Pipe leak cuts fuel to airport
The Government is offering ‘‘all assistance it can’’ after a leak halted Auckland Airport’s main supply of jet fuel.
Prime Minister Bill English said he received a high-level briefing on the issue early on Sunday morning.
‘‘My understanding is that it’s the sort of problem that would require government agencies and oil companies to work together,’’ the prime minister said.
The pipeline – which carries jet fuel, petrol and diesel directly from the oil refinery at Marsden Point in Northland to tanks in Wiri, south Auckland – has been out of action since Thursday afternoon.
Twenty departing flights were cancelled on Sunday.
Auckland Airport spokesman Simon Lambourne confirmed oil companies were limiting fuel supplies to airlines.
He said some flights would be affected and passengers should check the Auckland Airport website for updates.
On Sunday, the 14-hour Emirates flight from Auckland to Dubai would stop off at Christchurch to ‘‘top up’’ with fuel, Christchurch Airport spokeswoman Yvonne Densem said.
Passengers would remain on the plane before flying on to Dubai.
Densem said it was the only flight the airport had been asked to help with on Sunday.
The expected arrival time in Dubai would likely extend by 2.5 hours to 7.05am, according to a message posted on Emirates’ website.
A spokesperson for Air NZ said it was ‘‘working through the implications for aircraft operations’’ in coming days.
Customers would be contacted directly about any flight changes, the spokesperson said.
Refining NZ spokesman Greg McNeil said the 168-kilometre pipeline was shut off about 2.30pm on September 14 after monitoring picked up a drop in pressure on the multi-supply pipeline.
A helicopter was dispatched and discovered a leak of jet fuel 8km south of the refinery, near Ruakaka, he said.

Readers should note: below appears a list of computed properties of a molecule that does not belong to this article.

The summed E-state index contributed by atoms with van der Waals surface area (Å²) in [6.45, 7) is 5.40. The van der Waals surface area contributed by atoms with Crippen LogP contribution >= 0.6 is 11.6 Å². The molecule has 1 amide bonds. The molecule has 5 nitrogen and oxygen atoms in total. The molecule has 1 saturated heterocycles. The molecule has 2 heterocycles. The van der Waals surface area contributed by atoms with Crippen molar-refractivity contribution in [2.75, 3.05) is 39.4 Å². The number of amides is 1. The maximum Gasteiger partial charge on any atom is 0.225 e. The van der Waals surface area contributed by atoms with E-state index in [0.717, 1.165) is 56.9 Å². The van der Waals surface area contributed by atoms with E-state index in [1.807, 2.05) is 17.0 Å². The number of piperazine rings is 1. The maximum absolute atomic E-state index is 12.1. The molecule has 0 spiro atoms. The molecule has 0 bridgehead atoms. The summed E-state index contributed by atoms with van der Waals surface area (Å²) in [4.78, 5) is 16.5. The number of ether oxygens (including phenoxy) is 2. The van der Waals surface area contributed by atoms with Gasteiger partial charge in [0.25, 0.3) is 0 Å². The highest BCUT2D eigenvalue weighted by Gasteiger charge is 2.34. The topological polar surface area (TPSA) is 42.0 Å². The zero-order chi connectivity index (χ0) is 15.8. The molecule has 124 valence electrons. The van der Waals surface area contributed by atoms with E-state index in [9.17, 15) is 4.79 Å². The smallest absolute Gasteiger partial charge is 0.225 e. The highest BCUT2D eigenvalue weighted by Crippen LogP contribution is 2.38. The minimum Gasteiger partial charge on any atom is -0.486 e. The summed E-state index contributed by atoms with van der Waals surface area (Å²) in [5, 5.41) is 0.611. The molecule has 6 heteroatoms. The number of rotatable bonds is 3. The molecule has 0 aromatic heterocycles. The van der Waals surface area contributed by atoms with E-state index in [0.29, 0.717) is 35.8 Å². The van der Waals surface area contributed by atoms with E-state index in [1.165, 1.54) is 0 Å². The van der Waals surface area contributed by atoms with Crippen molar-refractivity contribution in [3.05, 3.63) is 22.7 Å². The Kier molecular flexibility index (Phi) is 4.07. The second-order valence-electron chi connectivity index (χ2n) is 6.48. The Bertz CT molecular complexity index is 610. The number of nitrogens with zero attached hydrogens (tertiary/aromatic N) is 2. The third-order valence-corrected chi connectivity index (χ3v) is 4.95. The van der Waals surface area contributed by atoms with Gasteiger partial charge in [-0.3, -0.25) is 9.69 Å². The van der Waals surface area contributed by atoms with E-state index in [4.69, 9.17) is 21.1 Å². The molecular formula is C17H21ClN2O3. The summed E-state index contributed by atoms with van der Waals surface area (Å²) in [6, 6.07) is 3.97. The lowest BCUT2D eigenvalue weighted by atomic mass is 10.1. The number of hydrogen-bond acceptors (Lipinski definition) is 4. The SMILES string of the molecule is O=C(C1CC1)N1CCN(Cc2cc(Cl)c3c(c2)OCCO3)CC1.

‘‘We have been doing a recovery and repair operation ... [crews are] excavating around the pipeline so we can see what damage there may be. That’s nearly complete,’’ McNeil said.
Just how long the pipeline would be stopped was not yet clear. McNeil said experts would decide on how best to repair the leak.
A range of experts, including from oil companies, were involved in the operation, he said.
McNeil said he could not comment on what oil companies’ stocks were in the Auckland region.
Up to 400,000 litres of finished product can be pumped down the line, which is 2.5cm in diameter, every hour, Refining NZ’s website says.
Mobil Oil NZ’s manager, Andrew McNaught, said fuel companies were trying to manage the impact of the temporary shutdown.
‘‘The industry is liaising with Auckland Airport to carefully manage supplies and minimise any disruption to flight operations.’’
That would include flights carrying more fuel to enable return flights without refuelling, refuelling at other airports, and stopping to fuel at other airports on the way to and from Auckland, McNaught said.
Alternative supply arrangements were being made for road fuels, he said.
‘‘This includes transporting more fuel from the refinery via road-tankers, diverting additional loads to Auckland where possible, and working with customers to carefully manage their supply requirements.’’
McNaught said it was ‘‘important to note’’ that the refinery was still running and fuel was still being manufactured, shipped, and trucked to consumers.
‘‘Additionally, finished fuel imports are still coming into New Zealand.’’
‘‘While the pipeline also supplies petrol and diesel to Auckland, we are confident that supply of these fuels can be maintained via industry trucking from the refinery in Whangarei, and fuel terminals at Mt Maunganui.’’
It was the first time the pipeline had experienced a fault, he said.